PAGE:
Biologically targeted nanoparticles may boost radiation therapy effects
(PhysOrg.com) -- Making a tumor more sensitive to radiotherapy is a primary goal of combining chemo and radiation therapy to treat many types of cancer, but with the chemotherapy drugs come unwanted side effects.
UNC scientists report what they believe is the first pre-clinical demonstration of the potential of molecularly targeted nanoparticles as a promising new class of agents that can improve chemoradiotherapy treatment. The nanoparticles target tumor cells, thus sparing normal tissue and avoiding the systemic side effects often associated with chemotherapy drugs. They reported their finding in the October 19, 2011 Epub issue of the American Chemical Society publication ACS Nano.
The team used the drug docetaxel, used to treat head and neck cancers. Andrew Wang, MD, assistant professor of radiation oncology and senior study author explains, Docetaxel is a proven drug used in chemoradiotherapy, but it leads to many unwanted side effects on normal organs. Nanoparticle formulation of docetaxel, on the other hand, concentrates in tumors, which in turn leads to improved efficacy and fewer side effects.
We developed a biodegradable nanoparticle formulation of docetaxel that targets the folate receptor, overexpressed in head and neck and other tumors. Folate is a water-soluble form of Vitamin B9. We found that the folate-targeted nanoparticle was more effective than the docetaxel or non-targeted nanoparticle formulation of docetaxel. We also learned that timing of the radiation following administration of the nanoparticle formulation is critical.
This information will be very helpful in the clinical translation of nanoparticle drugs in chemoradiation. Our group is currently evaluating two commercial formulations of nanoparticle taxane drugs in preparation for early phase clinical trials in the near future.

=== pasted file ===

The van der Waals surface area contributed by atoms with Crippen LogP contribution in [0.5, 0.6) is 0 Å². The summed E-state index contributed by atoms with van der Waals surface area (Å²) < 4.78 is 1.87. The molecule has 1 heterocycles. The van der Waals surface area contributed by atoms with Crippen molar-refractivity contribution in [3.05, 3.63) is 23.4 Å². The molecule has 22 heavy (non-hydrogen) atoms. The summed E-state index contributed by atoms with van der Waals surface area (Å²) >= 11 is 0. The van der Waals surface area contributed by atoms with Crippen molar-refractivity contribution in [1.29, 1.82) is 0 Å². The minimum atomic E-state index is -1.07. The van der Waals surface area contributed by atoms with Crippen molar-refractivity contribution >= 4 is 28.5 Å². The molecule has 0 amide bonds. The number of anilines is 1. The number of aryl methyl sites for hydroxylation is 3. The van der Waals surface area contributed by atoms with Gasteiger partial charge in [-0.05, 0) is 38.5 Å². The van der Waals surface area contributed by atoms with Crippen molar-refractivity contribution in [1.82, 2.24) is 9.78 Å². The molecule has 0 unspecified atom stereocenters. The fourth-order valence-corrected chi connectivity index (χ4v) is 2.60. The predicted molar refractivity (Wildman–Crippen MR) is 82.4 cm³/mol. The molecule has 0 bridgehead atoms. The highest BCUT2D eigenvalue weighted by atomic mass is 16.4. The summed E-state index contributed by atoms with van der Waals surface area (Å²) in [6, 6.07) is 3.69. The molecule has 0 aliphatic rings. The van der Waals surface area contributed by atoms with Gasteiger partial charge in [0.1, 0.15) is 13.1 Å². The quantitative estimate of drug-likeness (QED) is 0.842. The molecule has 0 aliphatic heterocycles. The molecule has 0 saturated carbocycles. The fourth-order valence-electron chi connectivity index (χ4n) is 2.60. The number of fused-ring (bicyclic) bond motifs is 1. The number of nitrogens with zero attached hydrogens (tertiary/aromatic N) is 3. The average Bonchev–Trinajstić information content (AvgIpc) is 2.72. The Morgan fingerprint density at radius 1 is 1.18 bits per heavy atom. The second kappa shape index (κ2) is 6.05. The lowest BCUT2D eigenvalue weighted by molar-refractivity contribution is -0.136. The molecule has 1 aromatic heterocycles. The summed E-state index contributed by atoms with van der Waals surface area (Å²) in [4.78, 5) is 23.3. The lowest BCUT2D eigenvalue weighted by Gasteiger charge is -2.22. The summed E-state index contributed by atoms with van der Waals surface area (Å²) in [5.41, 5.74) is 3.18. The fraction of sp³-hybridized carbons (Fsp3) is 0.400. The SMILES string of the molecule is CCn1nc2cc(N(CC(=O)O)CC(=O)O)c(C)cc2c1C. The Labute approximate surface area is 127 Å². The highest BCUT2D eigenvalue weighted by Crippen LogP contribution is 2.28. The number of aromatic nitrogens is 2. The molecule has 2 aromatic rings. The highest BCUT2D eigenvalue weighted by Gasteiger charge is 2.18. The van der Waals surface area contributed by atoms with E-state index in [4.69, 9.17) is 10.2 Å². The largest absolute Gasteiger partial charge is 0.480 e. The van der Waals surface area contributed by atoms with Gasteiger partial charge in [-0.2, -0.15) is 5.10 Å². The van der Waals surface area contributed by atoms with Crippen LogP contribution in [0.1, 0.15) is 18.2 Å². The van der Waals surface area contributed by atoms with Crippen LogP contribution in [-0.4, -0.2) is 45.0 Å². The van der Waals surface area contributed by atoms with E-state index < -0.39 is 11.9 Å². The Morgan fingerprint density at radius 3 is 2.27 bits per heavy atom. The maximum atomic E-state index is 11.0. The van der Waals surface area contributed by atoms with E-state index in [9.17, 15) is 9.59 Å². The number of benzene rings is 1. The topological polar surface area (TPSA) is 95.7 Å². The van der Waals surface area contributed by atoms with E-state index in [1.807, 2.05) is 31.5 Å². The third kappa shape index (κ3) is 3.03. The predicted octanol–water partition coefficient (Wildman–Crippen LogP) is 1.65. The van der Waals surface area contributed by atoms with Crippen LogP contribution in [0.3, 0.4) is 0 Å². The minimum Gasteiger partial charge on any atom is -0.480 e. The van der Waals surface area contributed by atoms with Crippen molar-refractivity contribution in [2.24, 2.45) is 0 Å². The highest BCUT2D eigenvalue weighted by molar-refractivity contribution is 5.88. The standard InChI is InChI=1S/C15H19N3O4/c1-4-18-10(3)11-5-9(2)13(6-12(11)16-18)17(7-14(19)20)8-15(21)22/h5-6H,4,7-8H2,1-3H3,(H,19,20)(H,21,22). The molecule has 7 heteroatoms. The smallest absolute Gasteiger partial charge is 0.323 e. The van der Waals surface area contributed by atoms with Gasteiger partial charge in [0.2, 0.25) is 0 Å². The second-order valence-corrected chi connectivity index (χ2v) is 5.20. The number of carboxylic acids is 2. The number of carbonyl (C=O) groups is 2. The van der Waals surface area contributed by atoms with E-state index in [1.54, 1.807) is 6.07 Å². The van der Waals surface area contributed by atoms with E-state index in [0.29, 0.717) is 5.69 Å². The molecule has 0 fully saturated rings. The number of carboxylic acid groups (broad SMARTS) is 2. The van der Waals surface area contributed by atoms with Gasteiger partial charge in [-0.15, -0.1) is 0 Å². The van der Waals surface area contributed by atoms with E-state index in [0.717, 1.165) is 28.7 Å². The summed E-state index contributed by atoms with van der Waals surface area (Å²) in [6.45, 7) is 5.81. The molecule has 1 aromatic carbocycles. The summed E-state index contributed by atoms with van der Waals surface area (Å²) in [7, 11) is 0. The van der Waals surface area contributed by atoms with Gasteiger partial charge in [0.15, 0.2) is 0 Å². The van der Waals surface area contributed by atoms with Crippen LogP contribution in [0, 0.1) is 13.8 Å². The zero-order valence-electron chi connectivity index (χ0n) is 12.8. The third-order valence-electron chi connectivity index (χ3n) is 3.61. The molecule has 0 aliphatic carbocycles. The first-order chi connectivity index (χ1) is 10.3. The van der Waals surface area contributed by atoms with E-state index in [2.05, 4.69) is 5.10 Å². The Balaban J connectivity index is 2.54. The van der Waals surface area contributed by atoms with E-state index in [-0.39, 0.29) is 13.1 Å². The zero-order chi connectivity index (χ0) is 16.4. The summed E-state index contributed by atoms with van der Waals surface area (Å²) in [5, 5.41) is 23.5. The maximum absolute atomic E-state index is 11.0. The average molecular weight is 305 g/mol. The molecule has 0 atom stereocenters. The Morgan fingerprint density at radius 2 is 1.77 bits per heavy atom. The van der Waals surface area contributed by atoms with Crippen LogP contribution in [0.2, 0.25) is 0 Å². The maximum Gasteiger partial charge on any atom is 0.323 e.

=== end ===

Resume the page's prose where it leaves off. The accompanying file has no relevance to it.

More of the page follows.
Nanoparticle (NP) chemotherapeutics hold great potential as radiosensitizers. Their unique properties, such as preferential accumulation in tumors and their ability to target tumors through molecular targeting ligands, are ideally suited for radiosensitization. We aimed to develop a molecularly targeted nanoparticle formulation of docetaxel (Dtxl) and evaluate its property as a radiosensitizer. Using a biodegradable and biocompatible lipid-polymer NP platform and folate as a molecular targeting ligand, we engineered a folate-targeted nanoparticle (FT-NP) formulation of Dtxl. These NPs have sizes of 72±4 nm and surface charges of -42±8 mV. Using folate receptor over-expressing KB cells and folate receptor low HTB-43 cells, we showed folate-mediated intracellular uptake of NPs. In vitro radiosensitization studies initially showed FT-NP is less effective than Dtxl as a radiosensitizer. However, the radiosensitization efficacy is dependent on the timing of radiotherapy. In vitro radiosensitization conducted with irradiation given at the optimal time (24 hours) showed FT-NP Dtxl is as effective as Dtxl. When FT-NP Dtxl is compared to Dtxl and non-targeted nanoparticle (NT-NP) Dtxl in vivo, FT-NP was found to be significantly more effective than Dtxl or NT-NP Dtxl as a radiosensitizer. We also confirmed that radiosensitization is dependent on timing of irradiation in vivo. In summary, FT-NP Dtxl is an effective radiosensitizer in folate-receptor over-expressing tumor cells. Time of irradiation is critical in achieving maximal efficacy with this nanoparticle platform. To the best of our knowledge, our report is the first to demonstrate the potential of molecularly targeted NPs as a promising new class of radiosensitizers.